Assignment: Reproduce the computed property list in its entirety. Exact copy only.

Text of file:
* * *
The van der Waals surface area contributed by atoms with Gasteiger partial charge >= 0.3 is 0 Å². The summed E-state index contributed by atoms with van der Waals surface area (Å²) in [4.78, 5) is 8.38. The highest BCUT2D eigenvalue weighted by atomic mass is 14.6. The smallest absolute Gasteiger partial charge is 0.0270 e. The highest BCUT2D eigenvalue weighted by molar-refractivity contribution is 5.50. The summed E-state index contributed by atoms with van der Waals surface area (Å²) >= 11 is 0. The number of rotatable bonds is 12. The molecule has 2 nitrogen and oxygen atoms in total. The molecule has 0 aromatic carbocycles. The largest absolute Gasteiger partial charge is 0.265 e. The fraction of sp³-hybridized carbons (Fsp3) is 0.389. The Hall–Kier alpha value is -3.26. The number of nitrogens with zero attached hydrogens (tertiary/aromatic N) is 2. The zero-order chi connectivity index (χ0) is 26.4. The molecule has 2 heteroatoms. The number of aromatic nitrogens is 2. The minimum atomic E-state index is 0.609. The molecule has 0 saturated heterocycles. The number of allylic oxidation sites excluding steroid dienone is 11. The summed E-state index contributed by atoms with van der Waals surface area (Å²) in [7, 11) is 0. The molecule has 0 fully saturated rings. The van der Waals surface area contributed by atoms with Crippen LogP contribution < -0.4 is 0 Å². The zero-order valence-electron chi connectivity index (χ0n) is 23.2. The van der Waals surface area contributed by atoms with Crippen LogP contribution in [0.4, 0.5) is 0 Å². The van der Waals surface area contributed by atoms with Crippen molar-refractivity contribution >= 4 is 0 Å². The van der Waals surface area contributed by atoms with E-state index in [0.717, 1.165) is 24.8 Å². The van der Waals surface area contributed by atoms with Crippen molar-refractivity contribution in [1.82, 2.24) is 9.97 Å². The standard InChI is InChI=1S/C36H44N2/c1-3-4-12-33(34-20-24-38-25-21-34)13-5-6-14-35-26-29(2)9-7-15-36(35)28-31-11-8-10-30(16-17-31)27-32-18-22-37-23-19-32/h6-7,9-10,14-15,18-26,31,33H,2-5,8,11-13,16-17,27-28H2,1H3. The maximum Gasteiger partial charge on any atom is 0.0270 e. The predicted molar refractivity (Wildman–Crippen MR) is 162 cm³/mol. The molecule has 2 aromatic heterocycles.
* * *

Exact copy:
The van der Waals surface area contributed by atoms with Gasteiger partial charge >= 0.3 is 0 Å². The summed E-state index contributed by atoms with van der Waals surface area (Å²) in [4.78, 5) is 8.38. The highest BCUT2D eigenvalue weighted by atomic mass is 14.6. The smallest absolute Gasteiger partial charge is 0.0270 e. The highest BCUT2D eigenvalue weighted by molar-refractivity contribution is 5.50. The summed E-state index contributed by atoms with van der Waals surface area (Å²) >= 11 is 0. The number of rotatable bonds is 12. The molecule has 2 nitrogen and oxygen atoms in total. The molecule has 0 aromatic carbocycles. The largest absolute Gasteiger partial charge is 0.265 e. The fraction of sp³-hybridized carbons (Fsp3) is 0.389. The Hall–Kier alpha value is -3.26. The number of nitrogens with zero attached hydrogens (tertiary/aromatic N) is 2. The zero-order chi connectivity index (χ0) is 26.4. The molecule has 2 heteroatoms. The number of aromatic nitrogens is 2. The minimum atomic E-state index is 0.609. The molecule has 0 saturated heterocycles. The number of allylic oxidation sites excluding steroid dienone is 11. The summed E-state index contributed by atoms with van der Waals surface area (Å²) in [7, 11) is 0. The molecule has 0 fully saturated rings. The van der Waals surface area contributed by atoms with Crippen LogP contribution < -0.4 is 0 Å². The zero-order valence-electron chi connectivity index (χ0n) is 23.2. The van der Waals surface area contributed by atoms with Crippen LogP contribution in [0.4, 0.5) is 0 Å². The van der Waals surface area contributed by atoms with Crippen molar-refractivity contribution >= 4 is 0 Å². The van der Waals surface area contributed by atoms with E-state index in [0.717, 1.165) is 24.8 Å². The van der Waals surface area contributed by atoms with Crippen molar-refractivity contribution in [1.82, 2.24) is 9.97 Å². The standard InChI is InChI=1S/C36H44N2/c1-3-4-12-33(34-20-24-38-25-21-34)13-5-6-14-35-26-29(2)9-7-15-36(35)28-31-11-8-10-30(16-17-31)27-32-18-22-37-23-19-32/h6-7,9-10,14-15,18-26,31,33H,2-5,8,11-13,16-17,27-28H2,1H3. The maximum Gasteiger partial charge on any atom is 0.0270 e. The predicted molar refractivity (Wildman–Crippen MR) is 162 cm³/mol. The molecule has 2 aromatic heterocycles.